Natural killer (NK) cells were first identified for their ability to kill tumor cells of different origin in vitro. Similarly, γδ T lymphocytes display strong cytotoxic activity against various tumor cell lines. However, the ability of both the NK and γδ cells to mediate natural immune response against human malignant tumors in vivo is still poorly defined. Severe combined immunodeficient (SCID) mice have been successfully engrafted with human tumors. In this study, the antitumor effect of local as well as of systemic treatments based on NK cells or Vδ1 or Vδ2 γ/δ T lymphocytes against autologous melanoma cells was investigated in vivo. The results show that all three of the populations were effective in preventing growth of autologous human melanomas when both tumor and lymphoid cells were s.c. inoculated at the same site. However, when lymphoid cells were infused i.v., only NK cells and Vδ1 γ/δ T lymphocytes could either prevent or inhibit the s.c. growth of autologous melanoma. Accordingly, both NK cells and Vδ1 γδ T lymphocytes could be detected at the s.c. tumor site. In contrast, Vδ2 γδ T lymphocytes were only detectable in the spleen of the SCID mice. Moreover, NK cells maintained their inhibitory effect on tumor growth even after discontinuation of the treatment. Indeed they were present at the tumor site for a longer period. These data support the possibility to exploit NK cells and Vδ1 γδ T lymphocytes in tumor immunotherapy. Moreover, our study emphasizes the usefulness of human tumor/SCID mouse models for preclinical evaluation of immunotherapy protocols against human tumors.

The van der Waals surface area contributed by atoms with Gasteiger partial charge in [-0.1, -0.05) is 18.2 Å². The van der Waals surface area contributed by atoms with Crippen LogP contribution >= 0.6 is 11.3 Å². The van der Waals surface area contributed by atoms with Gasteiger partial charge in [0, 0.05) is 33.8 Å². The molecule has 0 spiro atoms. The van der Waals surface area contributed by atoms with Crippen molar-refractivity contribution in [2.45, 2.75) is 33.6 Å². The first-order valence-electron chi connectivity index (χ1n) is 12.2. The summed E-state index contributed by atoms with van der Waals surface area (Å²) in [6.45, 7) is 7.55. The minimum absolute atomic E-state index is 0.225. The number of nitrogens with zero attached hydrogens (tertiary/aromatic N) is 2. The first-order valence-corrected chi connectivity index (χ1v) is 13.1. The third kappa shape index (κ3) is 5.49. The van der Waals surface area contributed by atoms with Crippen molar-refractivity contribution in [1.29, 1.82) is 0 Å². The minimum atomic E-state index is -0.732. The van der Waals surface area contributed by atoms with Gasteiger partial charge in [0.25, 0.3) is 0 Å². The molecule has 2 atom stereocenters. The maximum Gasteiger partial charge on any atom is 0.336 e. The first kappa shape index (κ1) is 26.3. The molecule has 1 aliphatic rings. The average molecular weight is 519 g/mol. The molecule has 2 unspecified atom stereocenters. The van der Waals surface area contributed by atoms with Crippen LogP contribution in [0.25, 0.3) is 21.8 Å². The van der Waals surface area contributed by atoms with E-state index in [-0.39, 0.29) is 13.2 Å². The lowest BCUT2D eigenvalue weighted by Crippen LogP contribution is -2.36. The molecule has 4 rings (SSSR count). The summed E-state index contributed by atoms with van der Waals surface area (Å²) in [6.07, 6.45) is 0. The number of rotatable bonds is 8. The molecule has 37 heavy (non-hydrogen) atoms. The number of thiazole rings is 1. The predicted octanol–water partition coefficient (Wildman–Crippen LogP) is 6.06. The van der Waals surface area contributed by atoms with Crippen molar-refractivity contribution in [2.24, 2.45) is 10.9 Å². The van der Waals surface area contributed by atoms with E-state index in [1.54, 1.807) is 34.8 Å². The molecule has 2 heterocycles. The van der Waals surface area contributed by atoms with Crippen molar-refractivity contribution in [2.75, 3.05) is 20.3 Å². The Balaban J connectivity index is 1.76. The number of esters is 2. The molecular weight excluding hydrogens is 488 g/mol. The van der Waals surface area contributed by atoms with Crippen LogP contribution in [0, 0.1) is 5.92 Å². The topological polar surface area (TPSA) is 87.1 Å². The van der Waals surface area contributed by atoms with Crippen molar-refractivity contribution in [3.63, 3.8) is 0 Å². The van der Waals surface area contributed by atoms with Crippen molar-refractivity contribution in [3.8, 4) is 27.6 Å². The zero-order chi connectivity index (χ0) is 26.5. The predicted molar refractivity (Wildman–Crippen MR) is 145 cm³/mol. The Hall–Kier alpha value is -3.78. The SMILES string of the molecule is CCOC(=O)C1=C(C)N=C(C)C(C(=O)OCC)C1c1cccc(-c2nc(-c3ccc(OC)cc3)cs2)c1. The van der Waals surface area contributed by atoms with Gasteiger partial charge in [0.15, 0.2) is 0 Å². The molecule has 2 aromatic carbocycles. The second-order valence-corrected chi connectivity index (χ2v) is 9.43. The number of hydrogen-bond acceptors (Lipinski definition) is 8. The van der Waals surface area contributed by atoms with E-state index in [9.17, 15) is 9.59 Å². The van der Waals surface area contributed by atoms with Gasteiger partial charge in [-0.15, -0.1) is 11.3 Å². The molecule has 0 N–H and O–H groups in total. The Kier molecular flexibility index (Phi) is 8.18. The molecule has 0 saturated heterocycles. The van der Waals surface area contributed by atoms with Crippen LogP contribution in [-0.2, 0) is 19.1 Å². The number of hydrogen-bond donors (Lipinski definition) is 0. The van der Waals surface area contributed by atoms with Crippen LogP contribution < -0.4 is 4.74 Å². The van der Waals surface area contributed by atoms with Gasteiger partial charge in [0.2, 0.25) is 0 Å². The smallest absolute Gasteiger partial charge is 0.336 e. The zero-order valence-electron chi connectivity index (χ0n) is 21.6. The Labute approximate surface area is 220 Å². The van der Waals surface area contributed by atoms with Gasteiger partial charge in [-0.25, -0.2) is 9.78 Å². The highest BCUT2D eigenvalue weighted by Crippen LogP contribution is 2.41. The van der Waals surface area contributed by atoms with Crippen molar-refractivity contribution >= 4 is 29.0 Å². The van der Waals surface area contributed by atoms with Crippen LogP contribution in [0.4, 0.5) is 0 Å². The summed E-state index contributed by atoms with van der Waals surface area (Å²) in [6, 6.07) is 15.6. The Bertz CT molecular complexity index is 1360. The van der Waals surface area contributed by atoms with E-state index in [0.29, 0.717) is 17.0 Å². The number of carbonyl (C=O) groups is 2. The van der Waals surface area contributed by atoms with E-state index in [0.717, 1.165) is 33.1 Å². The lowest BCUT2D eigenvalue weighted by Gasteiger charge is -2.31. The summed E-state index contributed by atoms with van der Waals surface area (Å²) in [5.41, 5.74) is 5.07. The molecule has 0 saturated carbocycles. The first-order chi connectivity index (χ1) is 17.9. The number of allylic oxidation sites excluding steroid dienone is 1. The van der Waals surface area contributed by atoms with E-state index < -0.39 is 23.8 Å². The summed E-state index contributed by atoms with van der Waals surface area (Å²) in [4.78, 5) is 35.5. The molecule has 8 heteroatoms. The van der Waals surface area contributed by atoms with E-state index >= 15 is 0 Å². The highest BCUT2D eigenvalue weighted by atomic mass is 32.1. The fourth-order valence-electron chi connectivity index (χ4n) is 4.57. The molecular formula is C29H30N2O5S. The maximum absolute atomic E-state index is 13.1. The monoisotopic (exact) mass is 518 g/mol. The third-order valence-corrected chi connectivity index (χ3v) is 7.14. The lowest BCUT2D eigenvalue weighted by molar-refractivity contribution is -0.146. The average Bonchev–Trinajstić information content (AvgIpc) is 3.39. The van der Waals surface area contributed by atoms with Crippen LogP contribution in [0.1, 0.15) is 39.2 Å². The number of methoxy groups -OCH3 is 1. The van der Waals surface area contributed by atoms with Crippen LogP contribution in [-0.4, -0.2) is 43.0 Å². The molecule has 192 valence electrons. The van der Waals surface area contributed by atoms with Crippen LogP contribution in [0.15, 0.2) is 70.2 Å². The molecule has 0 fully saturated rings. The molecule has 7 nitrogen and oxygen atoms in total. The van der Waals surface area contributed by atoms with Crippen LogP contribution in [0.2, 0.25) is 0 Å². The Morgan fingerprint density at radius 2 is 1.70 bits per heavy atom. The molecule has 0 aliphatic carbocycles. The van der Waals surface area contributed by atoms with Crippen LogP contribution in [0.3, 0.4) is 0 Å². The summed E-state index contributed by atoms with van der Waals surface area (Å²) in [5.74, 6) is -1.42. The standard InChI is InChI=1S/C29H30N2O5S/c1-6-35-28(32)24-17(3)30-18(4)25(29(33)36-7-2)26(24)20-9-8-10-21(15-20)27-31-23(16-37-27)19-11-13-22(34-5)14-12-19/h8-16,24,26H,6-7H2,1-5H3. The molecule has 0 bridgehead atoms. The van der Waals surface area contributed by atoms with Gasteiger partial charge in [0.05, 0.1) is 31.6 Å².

ASJC Scopus subject areas
- Cancer Research